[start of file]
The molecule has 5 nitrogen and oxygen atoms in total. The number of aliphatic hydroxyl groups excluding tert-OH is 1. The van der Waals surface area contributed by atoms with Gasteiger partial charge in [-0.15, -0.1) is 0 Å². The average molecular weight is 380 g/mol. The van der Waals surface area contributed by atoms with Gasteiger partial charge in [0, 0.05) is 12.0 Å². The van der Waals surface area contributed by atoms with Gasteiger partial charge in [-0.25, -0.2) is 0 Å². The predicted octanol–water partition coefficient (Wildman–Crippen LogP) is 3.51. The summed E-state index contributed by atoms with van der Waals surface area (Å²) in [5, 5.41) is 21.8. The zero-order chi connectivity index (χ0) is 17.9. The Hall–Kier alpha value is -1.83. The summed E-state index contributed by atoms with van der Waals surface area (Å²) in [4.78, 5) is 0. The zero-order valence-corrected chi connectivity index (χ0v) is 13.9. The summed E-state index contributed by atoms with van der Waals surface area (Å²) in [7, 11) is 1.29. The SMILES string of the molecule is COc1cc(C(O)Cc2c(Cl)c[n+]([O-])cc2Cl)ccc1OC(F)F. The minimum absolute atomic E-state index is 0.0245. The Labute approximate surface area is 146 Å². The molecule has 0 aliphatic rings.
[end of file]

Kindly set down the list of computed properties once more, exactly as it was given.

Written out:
The molecule has 5 nitrogen and oxygen atoms in total. The number of aliphatic hydroxyl groups excluding tert-OH is 1. The van der Waals surface area contributed by atoms with Gasteiger partial charge in [-0.15, -0.1) is 0 Å². The average molecular weight is 380 g/mol. The van der Waals surface area contributed by atoms with Gasteiger partial charge in [0, 0.05) is 12.0 Å². The van der Waals surface area contributed by atoms with Gasteiger partial charge in [-0.25, -0.2) is 0 Å². The predicted octanol–water partition coefficient (Wildman–Crippen LogP) is 3.51. The summed E-state index contributed by atoms with van der Waals surface area (Å²) in [5, 5.41) is 21.8. The zero-order chi connectivity index (χ0) is 17.9. The Hall–Kier alpha value is -1.83. The summed E-state index contributed by atoms with van der Waals surface area (Å²) in [4.78, 5) is 0. The zero-order valence-corrected chi connectivity index (χ0v) is 13.9. The summed E-state index contributed by atoms with van der Waals surface area (Å²) in [7, 11) is 1.29. The SMILES string of the molecule is COc1cc(C(O)Cc2c(Cl)c[n+]([O-])cc2Cl)ccc1OC(F)F. The minimum absolute atomic E-state index is 0.0245. The Labute approximate surface area is 146 Å². The molecule has 0 aliphatic rings.